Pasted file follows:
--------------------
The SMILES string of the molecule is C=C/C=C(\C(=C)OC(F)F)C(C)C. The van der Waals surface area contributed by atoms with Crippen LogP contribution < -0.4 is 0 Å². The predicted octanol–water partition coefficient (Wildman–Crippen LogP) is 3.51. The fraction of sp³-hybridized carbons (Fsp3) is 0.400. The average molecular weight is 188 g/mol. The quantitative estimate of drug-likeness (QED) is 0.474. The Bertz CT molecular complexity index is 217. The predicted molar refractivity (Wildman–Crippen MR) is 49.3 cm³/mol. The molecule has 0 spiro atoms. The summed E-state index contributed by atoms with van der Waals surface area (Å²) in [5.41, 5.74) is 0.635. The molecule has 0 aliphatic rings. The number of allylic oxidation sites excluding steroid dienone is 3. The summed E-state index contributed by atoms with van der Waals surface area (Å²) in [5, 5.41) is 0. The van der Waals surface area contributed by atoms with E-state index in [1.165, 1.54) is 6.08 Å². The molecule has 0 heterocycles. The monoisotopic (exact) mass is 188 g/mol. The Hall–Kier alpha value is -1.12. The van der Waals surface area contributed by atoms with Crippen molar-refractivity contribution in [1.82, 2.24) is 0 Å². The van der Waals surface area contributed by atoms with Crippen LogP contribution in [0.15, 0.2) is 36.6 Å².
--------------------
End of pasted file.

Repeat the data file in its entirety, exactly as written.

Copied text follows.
The SMILES string of the molecule is C=C/C=C(\C(=C)OC(F)F)C(C)C. The van der Waals surface area contributed by atoms with Crippen LogP contribution < -0.4 is 0 Å². The predicted octanol–water partition coefficient (Wildman–Crippen LogP) is 3.51. The fraction of sp³-hybridized carbons (Fsp3) is 0.400. The average molecular weight is 188 g/mol. The quantitative estimate of drug-likeness (QED) is 0.474. The Bertz CT molecular complexity index is 217. The predicted molar refractivity (Wildman–Crippen MR) is 49.3 cm³/mol. The molecule has 0 spiro atoms. The summed E-state index contributed by atoms with van der Waals surface area (Å²) in [5.41, 5.74) is 0.635. The molecule has 0 aliphatic rings. The number of allylic oxidation sites excluding steroid dienone is 3. The summed E-state index contributed by atoms with van der Waals surface area (Å²) in [5, 5.41) is 0. The van der Waals surface area contributed by atoms with E-state index in [1.165, 1.54) is 6.08 Å². The molecule has 0 heterocycles. The monoisotopic (exact) mass is 188 g/mol. The Hall–Kier alpha value is -1.12. The van der Waals surface area contributed by atoms with Crippen molar-refractivity contribution in [1.82, 2.24) is 0 Å². The van der Waals surface area contributed by atoms with Crippen LogP contribution in [0.15, 0.2) is 36.6 Å².